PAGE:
In the Old Testament, the idea of clothing oneself also included the expanded idea of putting on things other than just literal clothing. At Psalm 132:16, the Lord said, “I will also clothe (labas) her [Zion’s] priests with salvation.” The Psalmist told the Lord, “You are clothed (labas) with splendor and majesty” (Ps. 104:1). At Psalm 132:9, we read, “May your priests be clothed (labas) with righteousness.” At Isaiah 52:1, Isaiah wrote, “Clothe (labas) yourself in your strength, Zion; clothe (labas) yourself with your beautiful garments.” In the Book of Zechariah, the Lord addressed Joshua, the High Priest. The Lord commanded, “Remove the filthy garments from him [Joshua, the High Priest], and clothe (labas) him “with festive robes” (Zech. 3:4).
In the Book of Revelation, we also see the symbolic significance of being clothed in special white garments. John, the elder, wrote, “But you have a few people in Sardis who have not soiled their garments; and they will walk with Me in white, for they are worthy” (Rev. 3:4). At Rev. 3:5, we read, “The one who overcomes will be clothed in the same way, in white garments; and I will not erase his name from the book of life, and I will confess his name before My Father and before His angels.”
In the Book of Revelation, both the 24 Elders and the 144,000 were described as being clothed in white garments (Rev. 4:4; 7:9). And again, the armies of Heaven were pictured as being clothed in fine, white linen, while riding on white horses (Rev. 19:14). The 24 Elders had golden crowns on their heads, and the 144,000 had palm branches in their hands (Rev. 7:9). (Psalm 92:12 reads, “The righteous person will flourish like the palm tree.”) The Book of Life records the names of faithful, overcomer believers (Rev. 3:5). The 24 Elders and the 144,000 are a numerical and apocalyptic picture of God’s servant believers. They are God’s eschatological leadership. Both the numbers “24” and “144,000” are multiples of 12, which is symbolic of eschatological fullness and completeness. I call them the Fraternity of Faithful Believers. In my opinion, their actual numbers will be in the millions, and they will rule with Christ for the eons and eons of time to come (Rev. 3:21).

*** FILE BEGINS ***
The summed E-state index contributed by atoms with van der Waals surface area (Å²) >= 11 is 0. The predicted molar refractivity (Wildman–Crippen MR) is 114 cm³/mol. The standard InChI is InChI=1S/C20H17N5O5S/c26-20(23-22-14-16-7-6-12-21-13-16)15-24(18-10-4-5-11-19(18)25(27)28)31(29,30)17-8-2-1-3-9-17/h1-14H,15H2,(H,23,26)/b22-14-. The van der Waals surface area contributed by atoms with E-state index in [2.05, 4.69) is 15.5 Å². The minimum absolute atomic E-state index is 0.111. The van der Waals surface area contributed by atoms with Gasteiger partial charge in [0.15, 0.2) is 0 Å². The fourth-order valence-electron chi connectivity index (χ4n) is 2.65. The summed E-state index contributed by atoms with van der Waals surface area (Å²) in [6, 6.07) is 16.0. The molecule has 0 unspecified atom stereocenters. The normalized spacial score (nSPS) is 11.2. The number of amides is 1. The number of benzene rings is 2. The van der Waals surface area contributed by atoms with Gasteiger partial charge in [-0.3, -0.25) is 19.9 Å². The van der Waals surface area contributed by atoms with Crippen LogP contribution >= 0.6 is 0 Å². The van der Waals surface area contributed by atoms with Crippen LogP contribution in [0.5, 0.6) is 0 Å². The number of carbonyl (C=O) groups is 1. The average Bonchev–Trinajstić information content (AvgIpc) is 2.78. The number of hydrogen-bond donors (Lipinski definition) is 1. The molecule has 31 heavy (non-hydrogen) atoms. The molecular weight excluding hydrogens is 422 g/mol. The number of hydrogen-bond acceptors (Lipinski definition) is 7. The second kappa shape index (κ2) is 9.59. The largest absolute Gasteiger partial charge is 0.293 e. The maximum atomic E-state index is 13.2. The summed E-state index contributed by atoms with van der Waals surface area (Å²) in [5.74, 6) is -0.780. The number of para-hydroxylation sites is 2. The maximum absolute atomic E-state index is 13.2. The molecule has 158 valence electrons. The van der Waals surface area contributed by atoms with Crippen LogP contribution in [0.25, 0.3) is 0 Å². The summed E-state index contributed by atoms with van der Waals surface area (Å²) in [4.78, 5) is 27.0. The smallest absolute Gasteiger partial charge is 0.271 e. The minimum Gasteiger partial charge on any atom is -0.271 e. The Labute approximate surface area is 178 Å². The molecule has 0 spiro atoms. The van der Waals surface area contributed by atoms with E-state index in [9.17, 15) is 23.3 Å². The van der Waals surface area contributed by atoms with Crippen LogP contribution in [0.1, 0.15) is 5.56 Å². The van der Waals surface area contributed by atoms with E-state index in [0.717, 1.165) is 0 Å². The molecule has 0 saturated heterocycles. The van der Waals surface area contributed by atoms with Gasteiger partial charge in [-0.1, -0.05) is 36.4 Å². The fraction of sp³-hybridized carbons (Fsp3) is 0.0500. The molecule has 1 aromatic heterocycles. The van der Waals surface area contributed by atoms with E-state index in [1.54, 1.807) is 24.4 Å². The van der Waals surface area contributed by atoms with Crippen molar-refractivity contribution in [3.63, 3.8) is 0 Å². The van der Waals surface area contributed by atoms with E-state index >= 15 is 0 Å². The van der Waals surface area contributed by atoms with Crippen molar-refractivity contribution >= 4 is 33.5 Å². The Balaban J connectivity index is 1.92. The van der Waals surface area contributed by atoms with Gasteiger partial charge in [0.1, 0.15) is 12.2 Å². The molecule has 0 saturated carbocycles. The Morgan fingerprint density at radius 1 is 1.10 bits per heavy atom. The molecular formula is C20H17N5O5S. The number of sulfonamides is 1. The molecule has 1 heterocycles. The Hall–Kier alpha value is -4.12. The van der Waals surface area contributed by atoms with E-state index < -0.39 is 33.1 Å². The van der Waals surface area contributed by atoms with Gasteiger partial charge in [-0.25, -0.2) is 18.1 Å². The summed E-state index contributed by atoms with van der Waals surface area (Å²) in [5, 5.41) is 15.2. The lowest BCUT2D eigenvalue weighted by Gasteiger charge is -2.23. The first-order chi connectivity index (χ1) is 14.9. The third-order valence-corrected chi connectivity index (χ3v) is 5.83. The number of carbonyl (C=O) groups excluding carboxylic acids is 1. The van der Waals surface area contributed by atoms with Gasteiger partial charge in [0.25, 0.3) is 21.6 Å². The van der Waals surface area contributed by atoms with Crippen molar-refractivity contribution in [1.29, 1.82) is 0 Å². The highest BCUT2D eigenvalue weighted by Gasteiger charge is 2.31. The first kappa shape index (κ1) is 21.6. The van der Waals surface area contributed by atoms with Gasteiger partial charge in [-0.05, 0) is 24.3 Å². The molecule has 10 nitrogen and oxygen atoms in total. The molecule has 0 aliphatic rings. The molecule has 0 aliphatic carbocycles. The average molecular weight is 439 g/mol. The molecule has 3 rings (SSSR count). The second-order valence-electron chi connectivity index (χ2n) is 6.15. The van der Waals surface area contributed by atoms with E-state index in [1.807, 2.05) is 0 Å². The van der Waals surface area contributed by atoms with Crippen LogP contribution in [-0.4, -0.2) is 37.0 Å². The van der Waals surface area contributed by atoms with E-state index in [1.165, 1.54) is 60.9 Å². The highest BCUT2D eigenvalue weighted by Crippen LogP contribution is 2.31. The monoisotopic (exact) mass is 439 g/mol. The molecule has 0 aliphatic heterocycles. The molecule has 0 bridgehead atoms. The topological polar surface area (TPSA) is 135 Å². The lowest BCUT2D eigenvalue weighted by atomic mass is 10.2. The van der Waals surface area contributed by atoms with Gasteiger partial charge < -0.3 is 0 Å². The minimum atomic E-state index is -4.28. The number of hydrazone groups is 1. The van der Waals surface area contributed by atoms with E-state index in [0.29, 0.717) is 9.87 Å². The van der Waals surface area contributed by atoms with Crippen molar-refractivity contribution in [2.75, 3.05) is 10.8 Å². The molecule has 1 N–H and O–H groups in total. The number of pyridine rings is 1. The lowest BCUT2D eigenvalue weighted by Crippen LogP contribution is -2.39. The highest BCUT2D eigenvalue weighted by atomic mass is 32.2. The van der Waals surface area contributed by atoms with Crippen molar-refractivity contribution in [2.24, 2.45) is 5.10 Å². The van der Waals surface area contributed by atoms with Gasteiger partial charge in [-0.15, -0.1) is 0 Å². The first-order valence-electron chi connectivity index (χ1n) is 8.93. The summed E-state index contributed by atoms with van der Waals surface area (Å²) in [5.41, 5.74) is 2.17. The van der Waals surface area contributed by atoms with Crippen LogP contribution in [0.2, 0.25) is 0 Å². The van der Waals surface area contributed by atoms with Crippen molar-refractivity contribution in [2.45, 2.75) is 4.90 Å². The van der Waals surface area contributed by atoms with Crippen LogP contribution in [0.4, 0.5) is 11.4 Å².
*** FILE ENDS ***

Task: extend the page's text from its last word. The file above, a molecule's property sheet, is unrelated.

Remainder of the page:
“G3153 – mataiotēs – Strong’s Greek Lexicon (nasb20).” Blue Letter Bible. Web. 13 Mar, 2023. <https://www.blueletterbible.org/lexicon/g3153/nasb20/mgnt/0-1/>.
 “G2372 – thymos – Strong’s Greek Lexicon (nasb20).” Blue Letter Bible. Web. 13 Mar, 2023. <https://www.blueletterbible.org/lexicon/g2372/nasb20/mgnt/0-1/>.
 “G3709 – orgē – Strong’s Greek Lexicon (nasb20).” Blue Letter Bible. Web. 13 Mar, 2023. <https://www.blueletterbible.org/lexicon/g3709/nasb20/mgnt/0-1/>.
 “Anthropopathism.” Merriam-Webster.com Dictionary, Merriam-Webster, https://www.merriam-webster.com/dictionary/anthropopathism. Accessed 13 Mar. 2023.
 “H3847 – lāḇaš – Strong’s Hebrew Lexicon (nasb20).” Blue Letter Bible. Web. 13 Mar, 2023. <https://www.blueletterbible.org/lexicon/h3847/nasb20/wlc/0-1/>.
 “H8336 – šēš – Strong’s Hebrew Lexicon (nasb20).” Blue Letter Bible. Web. 13 Mar, 2023. <https://www.blueletterbible.org/lexicon/h8336/nasb20/wlc/0-1/>.